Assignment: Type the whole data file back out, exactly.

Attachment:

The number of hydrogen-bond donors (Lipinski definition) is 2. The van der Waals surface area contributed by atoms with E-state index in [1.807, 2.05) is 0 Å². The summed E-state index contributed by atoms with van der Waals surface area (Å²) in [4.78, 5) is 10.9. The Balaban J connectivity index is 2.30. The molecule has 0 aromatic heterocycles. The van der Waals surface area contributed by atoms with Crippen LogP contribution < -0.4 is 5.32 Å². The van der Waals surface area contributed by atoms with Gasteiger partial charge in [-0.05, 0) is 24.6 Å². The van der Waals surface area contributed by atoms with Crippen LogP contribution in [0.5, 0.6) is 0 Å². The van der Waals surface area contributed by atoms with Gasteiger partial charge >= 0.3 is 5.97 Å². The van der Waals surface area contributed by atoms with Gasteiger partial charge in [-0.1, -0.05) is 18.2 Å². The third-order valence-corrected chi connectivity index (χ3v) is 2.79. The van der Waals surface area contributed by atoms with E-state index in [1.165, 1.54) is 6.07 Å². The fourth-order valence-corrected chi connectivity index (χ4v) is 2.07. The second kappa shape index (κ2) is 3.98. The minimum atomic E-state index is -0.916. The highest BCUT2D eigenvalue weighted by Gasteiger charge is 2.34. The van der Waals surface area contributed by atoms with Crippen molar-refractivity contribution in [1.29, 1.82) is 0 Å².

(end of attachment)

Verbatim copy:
The number of hydrogen-bond donors (Lipinski definition) is 2. The van der Waals surface area contributed by atoms with E-state index in [1.807, 2.05) is 0 Å². The summed E-state index contributed by atoms with van der Waals surface area (Å²) in [4.78, 5) is 10.9. The Balaban J connectivity index is 2.30. The molecule has 0 aromatic heterocycles. The van der Waals surface area contributed by atoms with Crippen LogP contribution < -0.4 is 5.32 Å². The van der Waals surface area contributed by atoms with Gasteiger partial charge in [-0.05, 0) is 24.6 Å². The van der Waals surface area contributed by atoms with Crippen LogP contribution in [0.5, 0.6) is 0 Å². The van der Waals surface area contributed by atoms with Gasteiger partial charge >= 0.3 is 5.97 Å². The van der Waals surface area contributed by atoms with Gasteiger partial charge in [-0.1, -0.05) is 18.2 Å². The third-order valence-corrected chi connectivity index (χ3v) is 2.79. The van der Waals surface area contributed by atoms with E-state index in [1.165, 1.54) is 6.07 Å². The fourth-order valence-corrected chi connectivity index (χ4v) is 2.07. The second kappa shape index (κ2) is 3.98. The minimum atomic E-state index is -0.916. The highest BCUT2D eigenvalue weighted by Gasteiger charge is 2.34. The van der Waals surface area contributed by atoms with Crippen molar-refractivity contribution in [1.29, 1.82) is 0 Å².